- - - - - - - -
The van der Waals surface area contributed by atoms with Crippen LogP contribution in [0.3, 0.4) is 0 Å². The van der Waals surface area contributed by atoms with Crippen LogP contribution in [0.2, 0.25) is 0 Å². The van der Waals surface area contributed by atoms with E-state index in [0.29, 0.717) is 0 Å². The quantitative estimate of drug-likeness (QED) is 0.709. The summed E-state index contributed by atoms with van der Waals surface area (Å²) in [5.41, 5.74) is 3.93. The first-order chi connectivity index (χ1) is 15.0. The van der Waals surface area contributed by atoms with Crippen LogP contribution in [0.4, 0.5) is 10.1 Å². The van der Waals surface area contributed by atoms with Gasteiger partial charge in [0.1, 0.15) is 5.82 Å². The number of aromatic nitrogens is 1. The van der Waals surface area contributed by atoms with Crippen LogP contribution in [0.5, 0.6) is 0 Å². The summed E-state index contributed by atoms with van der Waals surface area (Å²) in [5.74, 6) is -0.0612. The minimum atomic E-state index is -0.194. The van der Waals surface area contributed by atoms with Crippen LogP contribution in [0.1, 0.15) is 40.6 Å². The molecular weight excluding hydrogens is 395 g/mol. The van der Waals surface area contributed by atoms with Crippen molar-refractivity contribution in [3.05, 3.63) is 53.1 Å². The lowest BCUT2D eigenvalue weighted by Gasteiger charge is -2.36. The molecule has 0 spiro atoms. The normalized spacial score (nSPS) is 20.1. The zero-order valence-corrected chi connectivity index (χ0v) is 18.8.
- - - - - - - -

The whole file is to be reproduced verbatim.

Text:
The van der Waals surface area contributed by atoms with Crippen LogP contribution in [0.3, 0.4) is 0 Å². The van der Waals surface area contributed by atoms with Crippen LogP contribution in [0.2, 0.25) is 0 Å². The van der Waals surface area contributed by atoms with E-state index in [0.29, 0.717) is 0 Å². The quantitative estimate of drug-likeness (QED) is 0.709. The summed E-state index contributed by atoms with van der Waals surface area (Å²) in [5.41, 5.74) is 3.93. The first-order chi connectivity index (χ1) is 15.0. The van der Waals surface area contributed by atoms with Crippen LogP contribution in [0.4, 0.5) is 10.1 Å². The van der Waals surface area contributed by atoms with Gasteiger partial charge in [0.1, 0.15) is 5.82 Å². The number of aromatic nitrogens is 1. The van der Waals surface area contributed by atoms with Crippen LogP contribution in [0.5, 0.6) is 0 Å². The summed E-state index contributed by atoms with van der Waals surface area (Å²) in [5.74, 6) is -0.0612. The minimum atomic E-state index is -0.194. The van der Waals surface area contributed by atoms with Crippen LogP contribution in [0.1, 0.15) is 40.6 Å². The molecular weight excluding hydrogens is 395 g/mol. The van der Waals surface area contributed by atoms with Crippen molar-refractivity contribution in [3.05, 3.63) is 53.1 Å². The lowest BCUT2D eigenvalue weighted by Gasteiger charge is -2.36. The molecule has 0 spiro atoms. The normalized spacial score (nSPS) is 20.1. The zero-order valence-corrected chi connectivity index (χ0v) is 18.8.